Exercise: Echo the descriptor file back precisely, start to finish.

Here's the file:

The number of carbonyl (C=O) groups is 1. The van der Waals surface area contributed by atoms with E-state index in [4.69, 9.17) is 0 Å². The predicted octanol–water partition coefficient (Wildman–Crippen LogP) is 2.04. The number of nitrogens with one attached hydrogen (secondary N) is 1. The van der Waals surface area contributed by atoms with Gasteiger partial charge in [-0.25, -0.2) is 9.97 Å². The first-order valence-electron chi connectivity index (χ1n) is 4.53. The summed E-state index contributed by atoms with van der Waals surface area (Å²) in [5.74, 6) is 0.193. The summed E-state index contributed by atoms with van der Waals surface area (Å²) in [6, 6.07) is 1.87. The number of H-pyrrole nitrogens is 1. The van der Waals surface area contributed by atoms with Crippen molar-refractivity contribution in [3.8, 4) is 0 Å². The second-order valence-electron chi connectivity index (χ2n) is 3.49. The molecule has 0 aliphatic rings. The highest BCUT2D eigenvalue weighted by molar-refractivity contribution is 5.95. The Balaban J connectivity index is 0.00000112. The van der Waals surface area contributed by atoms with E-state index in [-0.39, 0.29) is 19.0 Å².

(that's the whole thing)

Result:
The number of carbonyl (C=O) groups is 1. The van der Waals surface area contributed by atoms with E-state index in [4.69, 9.17) is 0 Å². The predicted octanol–water partition coefficient (Wildman–Crippen LogP) is 2.04. The number of nitrogens with one attached hydrogen (secondary N) is 1. The van der Waals surface area contributed by atoms with Gasteiger partial charge in [-0.25, -0.2) is 9.97 Å². The first-order valence-electron chi connectivity index (χ1n) is 4.53. The summed E-state index contributed by atoms with van der Waals surface area (Å²) in [5.74, 6) is 0.193. The summed E-state index contributed by atoms with van der Waals surface area (Å²) in [6, 6.07) is 1.87. The number of H-pyrrole nitrogens is 1. The van der Waals surface area contributed by atoms with Crippen molar-refractivity contribution in [3.8, 4) is 0 Å². The second-order valence-electron chi connectivity index (χ2n) is 3.49. The molecule has 0 aliphatic rings. The highest BCUT2D eigenvalue weighted by molar-refractivity contribution is 5.95. The Balaban J connectivity index is 0.00000112. The van der Waals surface area contributed by atoms with E-state index in [-0.39, 0.29) is 19.0 Å².